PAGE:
The deserter also made the surprising claim that he was a War Department Secret Service asset whose work needed to continue
Lincoln’s compassion and mercy are central to his legacy, and the picture that has come down to us envisions him as a man who was generous of spirit, who pardoned soldiers who fell asleep on guard duty, showed leniency whenever possible, even to deserters, and aided widows and orphans. Because of his...
Lincoln’s compassion and mercy are central to his legacy, and the picture that has come down to us envisions him as a man who was generous of spirit, who pardoned soldiers who fell asleep on guard duty, showed leniency whenever possible, even to deserters, and aided widows and orphans. Because of his position as President, he had opportunities to prove or disprove this reputation, as many requests for pardons, deferrals of executions, and pleas to aid soldiers came to him.
From the start of the Civil War, Lincoln felt the weight of the sacrifice that so many families were making for the Union, and he saw that tens and then hundreds of thousands of men – sons, husbands, and brothers – were dying. He was not anxious for any additional lives to be taken. He was especially interested in mitigating death sentences for military offenses such as desertion, and was moved by the pleas made by fathers and mothers on behalf of children under arrest and incarcerated. So he spent time reviewing the results of army courts-martial cases. His writings show that he seldom turned the needy aside, which did not meet with the approval of his generals or legal staff. Attorney General Edward Bates’ pardon clerk later wrote of Bates that he discovered “his most important duty was to keep all but the most deserving cases from coming before the kind Mr. Lincoln at all; since there was nothing harder for him to do than to put aside a prisoner’s application and he could not resist it when it was urged by a pleading wife and a weeping child.”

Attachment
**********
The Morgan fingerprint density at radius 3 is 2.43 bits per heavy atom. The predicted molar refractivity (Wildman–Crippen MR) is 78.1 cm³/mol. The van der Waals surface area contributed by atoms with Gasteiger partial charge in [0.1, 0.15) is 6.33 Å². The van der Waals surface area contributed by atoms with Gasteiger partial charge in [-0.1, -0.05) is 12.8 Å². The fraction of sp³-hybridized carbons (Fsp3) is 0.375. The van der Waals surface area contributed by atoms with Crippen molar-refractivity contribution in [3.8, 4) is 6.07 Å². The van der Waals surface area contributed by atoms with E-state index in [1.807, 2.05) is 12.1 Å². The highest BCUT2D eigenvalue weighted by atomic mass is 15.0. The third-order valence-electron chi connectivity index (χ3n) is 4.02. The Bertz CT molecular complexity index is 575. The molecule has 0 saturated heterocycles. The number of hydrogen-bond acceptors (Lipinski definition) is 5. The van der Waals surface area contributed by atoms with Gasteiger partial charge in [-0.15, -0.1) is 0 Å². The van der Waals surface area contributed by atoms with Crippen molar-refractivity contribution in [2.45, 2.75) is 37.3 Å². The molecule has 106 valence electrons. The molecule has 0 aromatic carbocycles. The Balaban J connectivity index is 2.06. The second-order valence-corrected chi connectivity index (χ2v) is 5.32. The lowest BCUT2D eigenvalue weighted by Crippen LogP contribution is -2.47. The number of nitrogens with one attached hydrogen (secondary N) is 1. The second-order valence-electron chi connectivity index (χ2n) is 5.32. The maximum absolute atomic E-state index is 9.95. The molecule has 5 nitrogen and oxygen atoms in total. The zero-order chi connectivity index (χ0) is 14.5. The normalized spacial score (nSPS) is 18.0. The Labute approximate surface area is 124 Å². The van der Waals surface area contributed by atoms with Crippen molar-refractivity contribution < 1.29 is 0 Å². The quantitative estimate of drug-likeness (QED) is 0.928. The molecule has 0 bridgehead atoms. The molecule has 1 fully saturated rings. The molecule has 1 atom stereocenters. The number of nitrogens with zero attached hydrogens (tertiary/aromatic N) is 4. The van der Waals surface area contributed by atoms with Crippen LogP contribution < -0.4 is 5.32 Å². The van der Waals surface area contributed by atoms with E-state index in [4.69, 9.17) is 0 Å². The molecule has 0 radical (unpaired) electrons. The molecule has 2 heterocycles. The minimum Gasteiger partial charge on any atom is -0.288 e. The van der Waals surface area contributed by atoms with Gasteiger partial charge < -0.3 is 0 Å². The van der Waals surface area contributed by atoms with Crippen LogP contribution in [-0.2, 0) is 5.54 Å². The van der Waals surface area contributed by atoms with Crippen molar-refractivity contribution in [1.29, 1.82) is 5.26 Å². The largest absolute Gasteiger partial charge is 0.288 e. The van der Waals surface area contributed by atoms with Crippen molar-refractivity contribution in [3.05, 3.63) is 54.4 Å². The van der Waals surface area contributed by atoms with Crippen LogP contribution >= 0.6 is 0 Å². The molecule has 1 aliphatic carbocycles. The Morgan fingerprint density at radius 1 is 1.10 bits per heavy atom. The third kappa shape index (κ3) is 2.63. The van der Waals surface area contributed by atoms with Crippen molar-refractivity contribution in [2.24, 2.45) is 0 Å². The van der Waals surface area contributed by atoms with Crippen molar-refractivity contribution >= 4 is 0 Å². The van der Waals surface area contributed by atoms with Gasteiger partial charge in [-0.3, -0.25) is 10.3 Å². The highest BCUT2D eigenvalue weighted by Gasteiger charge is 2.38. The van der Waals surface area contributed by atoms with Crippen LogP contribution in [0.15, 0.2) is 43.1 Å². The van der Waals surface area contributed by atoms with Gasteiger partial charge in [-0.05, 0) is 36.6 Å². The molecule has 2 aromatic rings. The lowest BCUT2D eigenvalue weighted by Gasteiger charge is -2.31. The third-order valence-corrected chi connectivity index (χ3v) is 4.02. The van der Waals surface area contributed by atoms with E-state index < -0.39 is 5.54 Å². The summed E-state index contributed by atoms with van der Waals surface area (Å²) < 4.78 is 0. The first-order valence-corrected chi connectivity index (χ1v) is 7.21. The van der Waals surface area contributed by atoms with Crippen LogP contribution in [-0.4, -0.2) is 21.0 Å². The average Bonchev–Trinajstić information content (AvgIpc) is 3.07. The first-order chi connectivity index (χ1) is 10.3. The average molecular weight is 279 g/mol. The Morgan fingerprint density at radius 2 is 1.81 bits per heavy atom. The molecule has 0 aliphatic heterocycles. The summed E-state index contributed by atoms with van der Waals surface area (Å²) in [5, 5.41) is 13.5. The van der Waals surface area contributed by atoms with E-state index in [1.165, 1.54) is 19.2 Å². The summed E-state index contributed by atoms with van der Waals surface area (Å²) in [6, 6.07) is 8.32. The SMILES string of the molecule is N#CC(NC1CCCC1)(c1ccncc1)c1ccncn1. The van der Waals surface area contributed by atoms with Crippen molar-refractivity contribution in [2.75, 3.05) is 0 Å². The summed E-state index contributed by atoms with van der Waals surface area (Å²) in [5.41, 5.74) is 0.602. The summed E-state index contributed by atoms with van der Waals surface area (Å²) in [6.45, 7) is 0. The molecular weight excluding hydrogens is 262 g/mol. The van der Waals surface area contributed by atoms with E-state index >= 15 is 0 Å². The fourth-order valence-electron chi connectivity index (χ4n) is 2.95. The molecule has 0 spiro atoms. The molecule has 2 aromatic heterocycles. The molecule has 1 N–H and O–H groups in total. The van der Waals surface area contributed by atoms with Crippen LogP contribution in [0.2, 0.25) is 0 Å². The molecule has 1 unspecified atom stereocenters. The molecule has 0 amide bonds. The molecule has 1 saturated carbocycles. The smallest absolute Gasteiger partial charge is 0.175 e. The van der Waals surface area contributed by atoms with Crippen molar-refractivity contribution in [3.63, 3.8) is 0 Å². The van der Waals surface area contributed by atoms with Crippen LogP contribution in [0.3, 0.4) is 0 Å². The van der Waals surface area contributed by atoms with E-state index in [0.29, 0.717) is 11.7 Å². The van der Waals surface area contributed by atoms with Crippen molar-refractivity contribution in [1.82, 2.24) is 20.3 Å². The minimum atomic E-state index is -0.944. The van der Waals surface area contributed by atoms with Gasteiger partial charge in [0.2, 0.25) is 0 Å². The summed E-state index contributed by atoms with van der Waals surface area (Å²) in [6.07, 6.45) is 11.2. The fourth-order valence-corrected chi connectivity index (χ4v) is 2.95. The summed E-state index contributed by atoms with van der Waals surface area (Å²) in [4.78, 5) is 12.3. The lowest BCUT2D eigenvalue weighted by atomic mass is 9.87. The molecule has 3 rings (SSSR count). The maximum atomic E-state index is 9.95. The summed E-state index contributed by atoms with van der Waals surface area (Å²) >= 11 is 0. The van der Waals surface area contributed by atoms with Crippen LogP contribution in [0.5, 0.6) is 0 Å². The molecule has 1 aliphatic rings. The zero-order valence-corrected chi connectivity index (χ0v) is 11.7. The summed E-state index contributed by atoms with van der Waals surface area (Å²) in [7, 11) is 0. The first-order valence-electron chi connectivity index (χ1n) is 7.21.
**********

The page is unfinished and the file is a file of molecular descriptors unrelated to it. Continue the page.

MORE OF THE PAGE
Abraham Lower enlisted in the 72nd Regiment Pa. Volunteers as a sergeant on August 10, 1861. He deserted, and was arrested in 1863. On July 25 of that year he wrote directly to President Lincoln from his cell in Philadelphia. In the letter, he admits deserting, gives his reason why as being the destitution of his family, and further states that though not in the U.S. service he was acting under commission of Pennsylvania Governor Andrew Curtin, and also aiding War Department secret service activities in Pennsylvania and Maryland. He gives specific examples of his actions. The William H. Shearman he mentions was his brother-in-law, but was surely a secret service agent in the War Department, as records of that department show a large payment of $5000 to him for his activities in 1863. Lower claims to essentially have been involved in Shearman’s activities, but whether he was or not is not known. Certainly he swings from a simple plea for mercy to claiming to be a War Department asset.
Shearman went to see President Lincoln to plead for his brother-in-law’s life. He delivered Lower’s letter, which reads in part: “The bearer of this document, William H. Shearman a special officer in the secret service of the War. Dept, intending to visit you in my behalf, I deemed it proper to write a full statement of my case. At the breaking out of the Rebellion. I enlisted in the 19th Regt. P. V. for 3 months service, and at the expiration of the term of service I was honorably discharged, on the 10th of August 1861 I reenlisted in Co A. 72nd Regt. P. V. in December 1861. While the Regt. was encamped …I received very discouraging news from home my Wife & Child being sick and in a suffering condition without the means to live on, and no one to take care of her, all the male members of my own and her family being then in the Army in all making 7 men from the one family being thus placed. Without protection or a helping hand, humanity demanded that I should risk all dangers to protect and save my family from starvation which was a staring them in the face with every prospect’s of a hard winter. I left my Regt. without proper leave and went home intending to return in a few days. But through force of circumstance and the earnest entreaties of my wife and mother not to leave them in a destitute condition without any supporter I was induced to remain at home.